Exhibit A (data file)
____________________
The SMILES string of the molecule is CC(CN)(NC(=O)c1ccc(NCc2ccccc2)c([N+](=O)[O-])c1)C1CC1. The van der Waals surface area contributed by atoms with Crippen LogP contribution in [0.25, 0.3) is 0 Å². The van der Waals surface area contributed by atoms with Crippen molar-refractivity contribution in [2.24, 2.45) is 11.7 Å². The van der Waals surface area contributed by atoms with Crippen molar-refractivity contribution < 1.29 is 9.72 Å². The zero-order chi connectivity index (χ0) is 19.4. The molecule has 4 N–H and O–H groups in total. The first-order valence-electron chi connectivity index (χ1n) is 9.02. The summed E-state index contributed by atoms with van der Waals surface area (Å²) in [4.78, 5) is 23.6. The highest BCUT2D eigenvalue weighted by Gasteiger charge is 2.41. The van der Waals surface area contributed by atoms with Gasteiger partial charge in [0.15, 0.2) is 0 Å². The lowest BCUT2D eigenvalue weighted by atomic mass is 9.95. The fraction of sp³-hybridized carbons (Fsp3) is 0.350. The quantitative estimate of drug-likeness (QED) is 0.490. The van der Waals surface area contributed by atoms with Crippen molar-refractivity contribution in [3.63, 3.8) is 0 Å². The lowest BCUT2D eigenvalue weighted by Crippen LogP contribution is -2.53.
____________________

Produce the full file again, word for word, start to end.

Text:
The SMILES string of the molecule is CC(CN)(NC(=O)c1ccc(NCc2ccccc2)c([N+](=O)[O-])c1)C1CC1. The van der Waals surface area contributed by atoms with Crippen LogP contribution in [0.25, 0.3) is 0 Å². The van der Waals surface area contributed by atoms with Crippen molar-refractivity contribution in [2.24, 2.45) is 11.7 Å². The van der Waals surface area contributed by atoms with Crippen molar-refractivity contribution < 1.29 is 9.72 Å². The zero-order chi connectivity index (χ0) is 19.4. The molecule has 4 N–H and O–H groups in total. The first-order valence-electron chi connectivity index (χ1n) is 9.02. The summed E-state index contributed by atoms with van der Waals surface area (Å²) in [4.78, 5) is 23.6. The highest BCUT2D eigenvalue weighted by Gasteiger charge is 2.41. The van der Waals surface area contributed by atoms with Gasteiger partial charge in [0.15, 0.2) is 0 Å². The lowest BCUT2D eigenvalue weighted by atomic mass is 9.95. The fraction of sp³-hybridized carbons (Fsp3) is 0.350. The quantitative estimate of drug-likeness (QED) is 0.490. The van der Waals surface area contributed by atoms with Crippen molar-refractivity contribution in [3.63, 3.8) is 0 Å². The lowest BCUT2D eigenvalue weighted by Crippen LogP contribution is -2.53.